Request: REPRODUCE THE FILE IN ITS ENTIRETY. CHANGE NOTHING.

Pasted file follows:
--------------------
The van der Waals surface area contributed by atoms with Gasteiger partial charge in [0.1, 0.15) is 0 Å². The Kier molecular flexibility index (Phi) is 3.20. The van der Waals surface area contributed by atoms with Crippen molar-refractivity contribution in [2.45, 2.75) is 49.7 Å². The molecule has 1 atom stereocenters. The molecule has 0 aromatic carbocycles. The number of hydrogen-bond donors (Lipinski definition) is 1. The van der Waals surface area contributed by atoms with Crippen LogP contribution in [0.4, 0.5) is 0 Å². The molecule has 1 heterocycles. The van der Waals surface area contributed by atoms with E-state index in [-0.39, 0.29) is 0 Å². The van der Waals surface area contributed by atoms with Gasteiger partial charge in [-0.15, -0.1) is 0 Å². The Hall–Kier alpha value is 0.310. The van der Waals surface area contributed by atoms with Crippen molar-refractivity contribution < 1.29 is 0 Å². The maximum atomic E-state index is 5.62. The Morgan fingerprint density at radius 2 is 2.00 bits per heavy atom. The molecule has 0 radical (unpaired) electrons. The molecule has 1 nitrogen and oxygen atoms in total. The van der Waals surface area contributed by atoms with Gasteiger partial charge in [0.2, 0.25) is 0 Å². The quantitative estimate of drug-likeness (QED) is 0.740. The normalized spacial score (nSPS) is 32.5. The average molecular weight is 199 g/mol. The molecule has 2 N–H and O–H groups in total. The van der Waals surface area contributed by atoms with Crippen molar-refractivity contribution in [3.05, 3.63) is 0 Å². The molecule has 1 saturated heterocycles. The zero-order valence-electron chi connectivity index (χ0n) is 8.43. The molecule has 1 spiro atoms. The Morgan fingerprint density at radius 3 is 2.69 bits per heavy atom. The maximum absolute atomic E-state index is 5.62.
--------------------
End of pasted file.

The van der Waals surface area contributed by atoms with Gasteiger partial charge in [0.1, 0.15) is 0 Å². The Kier molecular flexibility index (Phi) is 3.20. The van der Waals surface area contributed by atoms with Crippen molar-refractivity contribution in [2.45, 2.75) is 49.7 Å². The molecule has 1 atom stereocenters. The molecule has 0 aromatic carbocycles. The number of hydrogen-bond donors (Lipinski definition) is 1. The van der Waals surface area contributed by atoms with Crippen LogP contribution in [0.4, 0.5) is 0 Å². The molecule has 1 heterocycles. The van der Waals surface area contributed by atoms with E-state index in [-0.39, 0.29) is 0 Å². The van der Waals surface area contributed by atoms with Gasteiger partial charge in [-0.15, -0.1) is 0 Å². The Hall–Kier alpha value is 0.310. The van der Waals surface area contributed by atoms with Crippen molar-refractivity contribution < 1.29 is 0 Å². The maximum atomic E-state index is 5.62. The Morgan fingerprint density at radius 2 is 2.00 bits per heavy atom. The molecule has 0 radical (unpaired) electrons. The molecule has 1 nitrogen and oxygen atoms in total. The van der Waals surface area contributed by atoms with Gasteiger partial charge in [0.2, 0.25) is 0 Å². The quantitative estimate of drug-likeness (QED) is 0.740. The normalized spacial score (nSPS) is 32.5. The average molecular weight is 199 g/mol. The molecule has 2 N–H and O–H groups in total. The van der Waals surface area contributed by atoms with Crippen molar-refractivity contribution in [3.05, 3.63) is 0 Å². The molecule has 1 saturated heterocycles. The zero-order valence-electron chi connectivity index (χ0n) is 8.43. The molecule has 1 spiro atoms. The Morgan fingerprint density at radius 3 is 2.69 bits per heavy atom. The maximum absolute atomic E-state index is 5.62.